allows output variables to be monitored during an analysis to verify whether or
not their values have exceeded or fallen below user-specified values in
specified element or node sets. Comparisons of specified element integration
point variables, element section variables, or nodal variables with
user-specified values are performed at every increment. At the first occurrence
of a variable exceeding the user-specified bounds, the variable name, the
associated element or node number, and the increment number are written to the
status ( ## Defining the element and nodal variables to be monitoredThe element output variables that can be monitored include all the element integration point variables and element section point variables that are available for history-type output to the output database. Similarly, the nodal output variables that can be monitored include all the nodal variables that are available for history output to the output database. The keys identifying the output variables are defined in Abaqus/Explicit output variable identifiers. Input File Usage Use the first option with one or both of the following options in the history portion of the input file: EXTREME VALUE EXTREME ELEMENT VALUE, ELSET=element_set_name EXTREME NODE VALUE, NSET=nset_set_name The EXTREME VALUE option can be repeated in the same step, and the EXTREME ELEMENT VALUE and EXTREME NODE VALUE options can be repeated as many times as necessary. Abaqus/CAE Usage Extreme value output monitoring is not supported in Abaqus/CAE. ## Halting the analysis when the extreme value criterion is metYou can choose to halt the analysis when the extreme value criterion is met. The analysis will stop at the end of the increment following the one in which any of the specified element or nodal variables exceeded the prescribed bounds. Input File Usage Use the following options: EXTREME VALUE, HALT=YES EXTREME ELEMENT VALUE and/or EXTREME NODE VALUE Abaqus/CAE Usage Extreme value output monitoring is not supported in Abaqus/CAE. ## Obtaining output when the extreme value criterion is metYou can obtain field-type output to the output database and an additional restart state when any of the selected variables fall outside the specified bounds for the first time during the analysis. The output will be written in the increment following the one in which such an occurrence took place. Since output is automatically written when the analysis terminates, this request has an effect only if you have not chosen to halt the analysis when the extreme value criterion is met as described above. Input File Usage Use either or both of the following options in conjunction with the EXTREME VALUE option: EXTREME ELEMENT VALUE, ELSET=element_set_name, OUTPUT=YES EXTREME NODE VALUE, NSET=node_set_name, OUTPUT=YES Abaqus/CAE Usage Extreme value output monitoring is not supported in Abaqus/CAE. ## Monitoring variables in a multistep analysisIn a multistep analysis the monitoring requests you specify remain in effect until they are redefined. You must redefine all requests to add or change any variables, element or node sets, or maxima or minima. ## Stopping the monitoring of variables in a new stepYou can stop monitoring variables in a new step. Input File Usage Use the EXTREME VALUE option without the EXTREME ELEMENT VALUE and EXTREME NODE VALUE options. Abaqus/CAE Usage Extreme value output monitoring is not supported in Abaqus/CAE. ## Initial conditionsInitial conditions in Abaqus/Standard and Abaqus/Explicit describes all of the initial conditions that are available for an explicit dynamic analysis. ## Boundary conditionsBoundary conditions can be defined as explained in Boundary conditions in Abaqus/Standard and Abaqus/Explicit. Boundary conditions applied during an explicit dynamic response step should use appropriate amplitude references (Amplitude Curves). If boundary conditions are specified for the step without amplitude references, they are applied instantaneously at the beginning of the step. Since Abaqus/Explicit does not admit jumps in displacement, the value of a nonzero displacement boundary condition that is specified without an amplitude reference will be ignored, and a zero velocity boundary condition will be enforced. ## LoadsThe loading types available for an explicit dynamic analysis are explained in About loads. Concentrated nodal forces or moments can be applied to the displacement or rotation degrees of freedom (1–6). Distributed pressure forces or body forces can also be applied; the distributed load types available with particular elements are described in Abaqus Elements Guide. As with boundary conditions, loads applied during a dynamic response step should use appropriate amplitude references (Amplitude Curves). If loads are specified for the step without amplitude references, they are applied instantaneously at the beginning of the step. ## Predefined fieldsThe following predefined fields can be specified, as described in Predefined Fields: Although temperature is not a degree of freedom in explicit dynamic analysis, nodal temperatures can be specified. Any difference between the applied and initial temperatures will cause thermal strain if a thermal expansion coefficient is given for the material (Thermal expansion). The specified temperature also affects temperature-dependent material properties, if any. The values of user-defined field variables can be specified. These values affect only field-variable-dependent material properties, if any.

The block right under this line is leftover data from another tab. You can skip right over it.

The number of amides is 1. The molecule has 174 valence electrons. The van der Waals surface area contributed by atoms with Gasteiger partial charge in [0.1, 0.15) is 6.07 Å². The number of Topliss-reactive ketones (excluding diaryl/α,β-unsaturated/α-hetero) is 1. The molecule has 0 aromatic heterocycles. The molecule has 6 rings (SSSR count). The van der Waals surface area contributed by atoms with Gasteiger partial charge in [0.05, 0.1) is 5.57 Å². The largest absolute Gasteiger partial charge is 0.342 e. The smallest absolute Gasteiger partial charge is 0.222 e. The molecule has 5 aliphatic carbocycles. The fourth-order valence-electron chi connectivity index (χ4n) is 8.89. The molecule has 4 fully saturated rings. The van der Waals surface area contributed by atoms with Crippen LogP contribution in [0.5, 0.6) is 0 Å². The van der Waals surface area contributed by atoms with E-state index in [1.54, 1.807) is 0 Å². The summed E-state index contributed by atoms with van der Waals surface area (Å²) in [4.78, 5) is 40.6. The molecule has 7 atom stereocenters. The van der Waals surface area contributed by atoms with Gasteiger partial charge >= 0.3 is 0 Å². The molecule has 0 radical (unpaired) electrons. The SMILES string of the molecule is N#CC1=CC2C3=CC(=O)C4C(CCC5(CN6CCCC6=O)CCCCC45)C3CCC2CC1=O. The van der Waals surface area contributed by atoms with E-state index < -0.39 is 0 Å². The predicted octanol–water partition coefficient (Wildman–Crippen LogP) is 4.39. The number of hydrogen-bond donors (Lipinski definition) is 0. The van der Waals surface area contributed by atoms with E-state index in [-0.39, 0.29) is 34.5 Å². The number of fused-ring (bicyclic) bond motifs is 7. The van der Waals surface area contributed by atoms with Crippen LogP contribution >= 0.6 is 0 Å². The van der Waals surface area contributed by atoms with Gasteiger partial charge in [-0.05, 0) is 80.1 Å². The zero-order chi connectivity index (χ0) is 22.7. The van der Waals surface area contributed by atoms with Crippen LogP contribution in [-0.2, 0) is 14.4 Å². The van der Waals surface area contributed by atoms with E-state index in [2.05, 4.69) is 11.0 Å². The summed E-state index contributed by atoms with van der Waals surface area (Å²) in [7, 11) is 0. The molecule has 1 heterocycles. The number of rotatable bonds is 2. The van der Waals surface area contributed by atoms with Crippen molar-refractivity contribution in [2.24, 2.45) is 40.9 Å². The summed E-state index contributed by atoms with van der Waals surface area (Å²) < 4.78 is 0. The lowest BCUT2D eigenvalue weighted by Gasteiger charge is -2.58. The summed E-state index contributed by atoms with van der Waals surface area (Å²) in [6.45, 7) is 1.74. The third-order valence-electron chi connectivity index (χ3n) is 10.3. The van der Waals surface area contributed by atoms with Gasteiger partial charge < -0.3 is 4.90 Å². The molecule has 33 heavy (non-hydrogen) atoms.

## Material optionsAny of the material models in Abaqus/Explicit can be used in a general explicit dynamic analysis (see Combining material behaviors). ## ElementsAll of the elements available in Abaqus/Explicit can be used in an explicit dynamic analysis. The elements are listed in Abaqus Elements Guide. If coupled temperature-displacement elements are used in an explicit dynamic analysis, the temperature degrees of freedom will be ignored. ## OutputThe element output available for a dynamic analysis includes stress; strain; energies; and the values of state, field, and user-defined variables. The nodal output available includes displacements, velocities, accelerations, reaction forces, and coordinates. All of the output variable identifiers are outlined in Abaqus/Explicit output variable identifiers. The types of output available are described in About Output. When an Abaqus/Explicit analysis encounters a fatal error, the preselected variables applicable to the current procedure are added automatically to the output database as field data for the last increment. Energy output is particularly important in checking the accuracy of the solution in an explicit dynamic analysis. In general, the total energy (ETOTAL) should be a constant or close to a constant; the “artificial” energies, such as the artificial strain energy (ALLAE), the damping dissipation (ALLVD), and the mass scaling work (ALLMW) should be negligible compared to “real” energies such as the strain energy (ALLSE) and the kinetic energy (ALLKE). In a quasi-static analysis the value of the kinetic energy (ALLKE) should not exceed a small fraction of the value of the strain energy (ALLIE). It is a good practice to output the constraint penalty work (ALLCW) and the contact penalty work (ALLPW) in analyses involving constraints (such as ties and fasteners) and contact. The value of these energies should be close to zero. ## Input file templateHEADING … MATERIAL, NAME=name ELASTIC … DENSITY Data lines to define density DAMPING, ALPHA=$\alpha $, BETA=$\beta $ Data lines to define Rayleigh damping … BOUNDARY Data lines to specify zero-valued boundary conditions INITIAL CONDITIONS, TYPE=type Data lines to specify initial conditions AMPLITUDE, NAME=name Data lines to define amplitude variations ************************* STEP DYNAMIC, EXPLICIT Data line to specify the time period of the step DIAGNOSTICS, DEFORMATION SPEED CHECK=SUMMARY BOUNDARY, AMPLITUDE=name Data lines to describe zero-valued or nonzero boundary conditions CLOAD and/or DLOAD Data lines to specify loading TEMPERATURE and/or FIELD Data lines to specify predefined fields FILE OUTPUT, NUMBER INTERVAL=n EL FILE Data line specifying element output variables NODE FILE Data line specifying node output variables ENERGY FILE OUTPUT, FIELD, NUMBER INTERVAL=n ELEMENT OUTPUT Data line specifying element output variables NODE OUTPUT Data line specifying node output variables OUTPUT, HISTORY, TIME INTERVAL=t ELEMENT OUTPUT, ELSET=element set name Data line specifying element output variables NODE OUTPUT, NSET=node set name Data line specifying node output variables ENERGY OUTPUT Data line specifying energy output variables END STEP ************************* STEP DYNAMIC, EXPLICIT, ELEMENT BY ELEMENT … BULK VISCOSITY Data line to define linear and/or quadratic bulk viscosity in this step … END STEP |